Healthy Birth Blog Carnival #6: MotherBaby Edition

We’ve hosted Blog Carnivals for each of the Lamaze Healthy Birth Practices at our sister blog, Science & Sensibility.

This time, we’re bringing our 6th Blog Carnival to Giving Birth with Confidence.  As usual, the bloggers offered up such insightful, thoughtful contributions and I believe yet again that we have one of the best collections on the topic out there on the internet!

Why does keeping moms and babies together after birth matter? Because separating moms and babies is harmful.

Kimmelin Hull at Writing My Way Through Motherhood and Beyond writes:

The research on this issue is crystal clear: babies do better in the first minutes, hours and days, the more time they spend in skin-to-skin contact with their mothers. Their breathing and heart rates remain more stable. Their body temperatures fluctuate less. Ditto for their blood sugar levels. They cry less and they nurse and sleep better, too.”

Danielle at Momotics also reviews the harms of mother-infant separation and suggests that her baby’s 30 hour stay in the NICU for management of blood sugar instability may have been preventable if the hospital had allowed for skin-to-skin contact instead of routine separation. She also points out that skin-to-skin contact exposes newborns to normal bacteria on the mother, which can protect them from getting sick from hospital-acquired bacteria.

All of this just from putting our newborn’s baby against our own? Kristen at Birthing Beautiful Ideas says it simply (and beautifully): Women have superpowers!

Perhaps babies have superpowers, too. The power, that is, to protect their mothers from postpartum depression. Lauren at My Postpartum Voice discusses the amazing health benefits for preterm or low birthweight newborns who experience “Kangaroo Care” — skin-to-skin contact with their mothers in the neonatal intensive care unit. Research also suggests that Kangaroo Care offers protection or relief from postpartum depression. Lauren reports on a study in which no mother developed depression during their Kangaroo Care stay.

Research aside, what about common sense? From the baby’s perspective, the “maternal environment” represents a familiar landscape in which to feel safe and avoid distress (which has well-documented physiological effects.)

Danielle at Informed Parenting describes the moments after birth from the perspective of the baby held skin-to-skin:

Then suddenly he is enveloped in warmth, laying wet and slippery on his mothers chest. He hears it- the beating of his mothers heart. He hears her voice, so clearly for the first time. He knows what he needs and he seeks out that attachment, the physical bond to tie them back together. Little toes flex and dig into his mother soft belly as he wiggles and squirms forward, his little mouth open and questing. The sound of her voice draws him forward. Her arms support him in his journey. In a feat of strength and coordination that is truly amazing he reaches his goal and re-establishes their physical bond. As he suckles her nipple, drops of liquid gold land on his tongue.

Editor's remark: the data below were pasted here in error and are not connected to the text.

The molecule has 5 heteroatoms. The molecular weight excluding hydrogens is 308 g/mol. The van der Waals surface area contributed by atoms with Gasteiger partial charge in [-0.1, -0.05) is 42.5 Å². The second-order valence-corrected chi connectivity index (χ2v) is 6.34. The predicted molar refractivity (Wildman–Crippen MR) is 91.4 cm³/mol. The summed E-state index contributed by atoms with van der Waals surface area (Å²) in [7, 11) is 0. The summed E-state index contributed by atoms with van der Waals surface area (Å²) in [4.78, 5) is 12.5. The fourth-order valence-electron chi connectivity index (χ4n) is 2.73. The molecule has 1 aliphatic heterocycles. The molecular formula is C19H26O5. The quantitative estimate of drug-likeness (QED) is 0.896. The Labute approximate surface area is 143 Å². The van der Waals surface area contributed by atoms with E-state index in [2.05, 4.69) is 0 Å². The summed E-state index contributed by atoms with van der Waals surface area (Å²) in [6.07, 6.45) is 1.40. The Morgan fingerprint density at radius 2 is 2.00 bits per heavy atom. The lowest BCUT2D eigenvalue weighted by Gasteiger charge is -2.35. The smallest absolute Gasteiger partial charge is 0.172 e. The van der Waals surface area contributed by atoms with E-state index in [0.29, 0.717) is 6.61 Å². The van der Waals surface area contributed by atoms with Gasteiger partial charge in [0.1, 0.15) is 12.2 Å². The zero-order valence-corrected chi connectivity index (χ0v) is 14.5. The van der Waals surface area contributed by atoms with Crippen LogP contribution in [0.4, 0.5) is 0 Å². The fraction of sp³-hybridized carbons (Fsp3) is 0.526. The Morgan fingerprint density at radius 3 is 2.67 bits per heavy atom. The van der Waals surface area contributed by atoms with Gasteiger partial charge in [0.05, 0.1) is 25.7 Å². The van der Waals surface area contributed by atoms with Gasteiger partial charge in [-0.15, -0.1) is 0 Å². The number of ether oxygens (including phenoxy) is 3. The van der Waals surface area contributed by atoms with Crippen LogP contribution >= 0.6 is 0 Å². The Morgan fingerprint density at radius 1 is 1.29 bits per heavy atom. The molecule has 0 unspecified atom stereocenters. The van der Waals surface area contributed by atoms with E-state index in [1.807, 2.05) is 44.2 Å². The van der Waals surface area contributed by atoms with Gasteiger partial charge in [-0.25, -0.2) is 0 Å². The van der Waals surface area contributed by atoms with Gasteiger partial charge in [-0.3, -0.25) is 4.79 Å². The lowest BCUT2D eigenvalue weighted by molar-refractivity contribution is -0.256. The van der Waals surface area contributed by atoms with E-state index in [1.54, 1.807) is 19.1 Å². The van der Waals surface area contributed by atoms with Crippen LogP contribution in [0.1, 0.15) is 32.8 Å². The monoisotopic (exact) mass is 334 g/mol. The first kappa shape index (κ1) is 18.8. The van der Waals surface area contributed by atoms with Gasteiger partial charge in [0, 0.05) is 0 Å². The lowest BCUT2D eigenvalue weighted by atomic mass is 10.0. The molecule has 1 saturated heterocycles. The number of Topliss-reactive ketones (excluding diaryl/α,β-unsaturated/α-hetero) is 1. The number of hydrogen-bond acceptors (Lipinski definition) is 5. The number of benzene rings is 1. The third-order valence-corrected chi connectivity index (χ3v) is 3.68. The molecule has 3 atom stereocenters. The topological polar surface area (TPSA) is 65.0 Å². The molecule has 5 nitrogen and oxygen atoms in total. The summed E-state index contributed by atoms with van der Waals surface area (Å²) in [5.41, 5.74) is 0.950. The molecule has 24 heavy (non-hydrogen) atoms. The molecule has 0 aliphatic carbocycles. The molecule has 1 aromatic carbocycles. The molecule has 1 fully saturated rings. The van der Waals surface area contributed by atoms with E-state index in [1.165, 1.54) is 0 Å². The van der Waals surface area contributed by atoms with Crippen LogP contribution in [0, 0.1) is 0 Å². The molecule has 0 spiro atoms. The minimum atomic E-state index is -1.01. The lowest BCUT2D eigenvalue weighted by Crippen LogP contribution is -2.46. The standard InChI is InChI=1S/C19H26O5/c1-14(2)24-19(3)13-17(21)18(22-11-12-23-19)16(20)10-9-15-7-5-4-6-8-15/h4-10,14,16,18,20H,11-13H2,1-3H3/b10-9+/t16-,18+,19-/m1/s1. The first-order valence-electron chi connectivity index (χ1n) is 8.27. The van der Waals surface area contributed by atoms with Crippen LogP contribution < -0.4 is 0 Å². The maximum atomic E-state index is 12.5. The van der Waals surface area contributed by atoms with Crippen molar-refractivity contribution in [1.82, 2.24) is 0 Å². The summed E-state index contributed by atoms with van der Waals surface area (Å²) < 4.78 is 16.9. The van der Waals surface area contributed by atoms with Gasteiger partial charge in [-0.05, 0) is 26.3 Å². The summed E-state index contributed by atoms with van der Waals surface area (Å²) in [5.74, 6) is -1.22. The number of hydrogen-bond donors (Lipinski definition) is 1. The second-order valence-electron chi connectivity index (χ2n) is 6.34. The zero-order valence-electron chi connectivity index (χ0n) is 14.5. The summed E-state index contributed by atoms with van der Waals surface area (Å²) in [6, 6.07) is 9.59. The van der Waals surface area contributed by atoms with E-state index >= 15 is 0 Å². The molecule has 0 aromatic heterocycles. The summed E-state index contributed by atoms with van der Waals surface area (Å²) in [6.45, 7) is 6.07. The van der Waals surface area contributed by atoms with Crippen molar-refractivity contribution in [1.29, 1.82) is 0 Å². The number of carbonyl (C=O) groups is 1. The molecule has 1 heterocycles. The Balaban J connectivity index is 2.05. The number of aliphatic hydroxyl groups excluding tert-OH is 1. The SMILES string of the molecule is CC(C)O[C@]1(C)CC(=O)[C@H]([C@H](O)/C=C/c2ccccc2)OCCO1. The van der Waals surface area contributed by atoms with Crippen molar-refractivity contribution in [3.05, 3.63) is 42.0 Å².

Mamapoekie at Authentic Parenting describes a similar scenario, and then contrasts it with the far more common scenario:

You are being pulled away from the one smell and feel you knew to again another entirely different setting. They prick you and it hurts and they rub you down and put stuff in your eyes, it stings even more than the light! You are starting to feel very desperate, very helpless.

From the mother’s perspective, we yearn for closeness with our babies, to take in every detail of their newborn bodies. After all, we’ve worked so hard to grow and give birth to them.

Molly at first the egg writes that while the yearning instinct is deeply primal, yearning is not part of birth when mother and baby are kept together. With gorgeous pictures from her own birth in 1981 and her son’s birth in 2006, Molly shares,

My mother had to yearn for closeness while she fell in love with me. I am so grateful that, twenty-five years later, my newborn and I got to have it.

Kori at’s Band On the Diaper Run, who as one-half of the band Mates of State, just hit the road for their summer tour with kids in tow. She shares a powerful testament to the importance of a strong support network to keep her working family together. Her story begins with her yearning for closeness just after her first daughter’s birth:

I shouted across the room, with a strong, primal urge, “Give her to me..I want to hold her..I need to feed her!” Until finally, she was in my arms. I didn’t even recognize my own voice, the words just came out. I needed to have her with me. They really couldn’t ignore me.

And from the family’s perspective, keeping mother and baby together in the hours and days after birth helps them develop a rhythm together and begin to bond and grow as a family. Lauren at Hobo Mama wrote:

Sam, Mikko, and I stayed together from the time we entered our room, three hours prior to the birth, until we all exited as a new family two days later, and it was absolutely the best way I can think of handling it.